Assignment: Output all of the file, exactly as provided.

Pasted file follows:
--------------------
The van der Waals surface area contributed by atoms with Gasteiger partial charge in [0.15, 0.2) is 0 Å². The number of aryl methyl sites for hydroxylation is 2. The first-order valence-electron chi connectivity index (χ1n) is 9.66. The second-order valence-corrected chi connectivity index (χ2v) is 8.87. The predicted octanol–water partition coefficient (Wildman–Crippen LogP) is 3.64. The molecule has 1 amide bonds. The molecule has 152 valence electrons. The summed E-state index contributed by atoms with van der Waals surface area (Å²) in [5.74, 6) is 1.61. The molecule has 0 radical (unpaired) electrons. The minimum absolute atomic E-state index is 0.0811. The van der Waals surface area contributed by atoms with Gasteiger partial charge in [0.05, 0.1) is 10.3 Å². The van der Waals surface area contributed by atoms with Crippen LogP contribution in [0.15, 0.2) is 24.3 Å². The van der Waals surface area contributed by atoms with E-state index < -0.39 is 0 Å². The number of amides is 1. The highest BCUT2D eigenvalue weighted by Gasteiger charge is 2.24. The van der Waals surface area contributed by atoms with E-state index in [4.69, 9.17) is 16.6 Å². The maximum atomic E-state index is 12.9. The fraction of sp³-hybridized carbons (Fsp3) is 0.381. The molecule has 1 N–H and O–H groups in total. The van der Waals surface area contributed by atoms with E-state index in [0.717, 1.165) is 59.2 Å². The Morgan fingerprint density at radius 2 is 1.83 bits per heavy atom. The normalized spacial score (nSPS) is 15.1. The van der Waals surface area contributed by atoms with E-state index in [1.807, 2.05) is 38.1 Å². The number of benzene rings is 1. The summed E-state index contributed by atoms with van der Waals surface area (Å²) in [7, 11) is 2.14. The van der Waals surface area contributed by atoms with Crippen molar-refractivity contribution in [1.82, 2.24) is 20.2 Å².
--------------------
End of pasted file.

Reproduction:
The van der Waals surface area contributed by atoms with Gasteiger partial charge in [0.15, 0.2) is 0 Å². The number of aryl methyl sites for hydroxylation is 2. The first-order valence-electron chi connectivity index (χ1n) is 9.66. The second-order valence-corrected chi connectivity index (χ2v) is 8.87. The predicted octanol–water partition coefficient (Wildman–Crippen LogP) is 3.64. The molecule has 1 amide bonds. The molecule has 152 valence electrons. The summed E-state index contributed by atoms with van der Waals surface area (Å²) in [5.74, 6) is 1.61. The molecule has 0 radical (unpaired) electrons. The minimum absolute atomic E-state index is 0.0811. The van der Waals surface area contributed by atoms with Gasteiger partial charge in [0.05, 0.1) is 10.3 Å². The van der Waals surface area contributed by atoms with Crippen LogP contribution in [0.15, 0.2) is 24.3 Å². The van der Waals surface area contributed by atoms with E-state index < -0.39 is 0 Å². The number of amides is 1. The highest BCUT2D eigenvalue weighted by Gasteiger charge is 2.24. The van der Waals surface area contributed by atoms with E-state index in [4.69, 9.17) is 16.6 Å². The maximum atomic E-state index is 12.9. The fraction of sp³-hybridized carbons (Fsp3) is 0.381. The molecule has 1 N–H and O–H groups in total. The van der Waals surface area contributed by atoms with E-state index in [0.717, 1.165) is 59.2 Å². The Morgan fingerprint density at radius 2 is 1.83 bits per heavy atom. The normalized spacial score (nSPS) is 15.1. The van der Waals surface area contributed by atoms with E-state index in [1.807, 2.05) is 38.1 Å². The number of benzene rings is 1. The summed E-state index contributed by atoms with van der Waals surface area (Å²) in [7, 11) is 2.14. The van der Waals surface area contributed by atoms with Crippen molar-refractivity contribution in [1.82, 2.24) is 20.2 Å².